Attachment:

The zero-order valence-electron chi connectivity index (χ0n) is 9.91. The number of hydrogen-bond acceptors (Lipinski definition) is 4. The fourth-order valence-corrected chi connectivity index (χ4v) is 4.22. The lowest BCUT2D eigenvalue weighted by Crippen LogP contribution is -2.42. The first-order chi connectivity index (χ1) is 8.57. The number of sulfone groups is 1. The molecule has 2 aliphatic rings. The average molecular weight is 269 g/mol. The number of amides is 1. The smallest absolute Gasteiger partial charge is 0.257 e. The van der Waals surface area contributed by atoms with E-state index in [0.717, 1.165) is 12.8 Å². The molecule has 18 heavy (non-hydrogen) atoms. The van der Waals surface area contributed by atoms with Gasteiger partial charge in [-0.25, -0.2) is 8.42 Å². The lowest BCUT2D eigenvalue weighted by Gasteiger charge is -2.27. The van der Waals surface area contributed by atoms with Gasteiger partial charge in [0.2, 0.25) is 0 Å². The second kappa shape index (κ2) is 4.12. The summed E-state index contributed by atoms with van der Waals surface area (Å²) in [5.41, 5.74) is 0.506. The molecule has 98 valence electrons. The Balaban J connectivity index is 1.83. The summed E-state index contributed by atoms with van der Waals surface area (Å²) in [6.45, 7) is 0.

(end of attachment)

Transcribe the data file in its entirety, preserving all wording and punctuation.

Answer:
The zero-order valence-electron chi connectivity index (χ0n) is 9.91. The number of hydrogen-bond acceptors (Lipinski definition) is 4. The fourth-order valence-corrected chi connectivity index (χ4v) is 4.22. The lowest BCUT2D eigenvalue weighted by Crippen LogP contribution is -2.42. The first-order chi connectivity index (χ1) is 8.57. The number of sulfone groups is 1. The molecule has 2 aliphatic rings. The average molecular weight is 269 g/mol. The number of amides is 1. The smallest absolute Gasteiger partial charge is 0.257 e. The van der Waals surface area contributed by atoms with E-state index in [0.717, 1.165) is 12.8 Å². The molecule has 18 heavy (non-hydrogen) atoms. The van der Waals surface area contributed by atoms with Gasteiger partial charge in [-0.25, -0.2) is 8.42 Å². The lowest BCUT2D eigenvalue weighted by Gasteiger charge is -2.27. The van der Waals surface area contributed by atoms with Gasteiger partial charge in [0.2, 0.25) is 0 Å². The second kappa shape index (κ2) is 4.12. The summed E-state index contributed by atoms with van der Waals surface area (Å²) in [5.41, 5.74) is 0.506. The molecule has 98 valence electrons. The Balaban J connectivity index is 1.83. The summed E-state index contributed by atoms with van der Waals surface area (Å²) in [6.45, 7) is 0.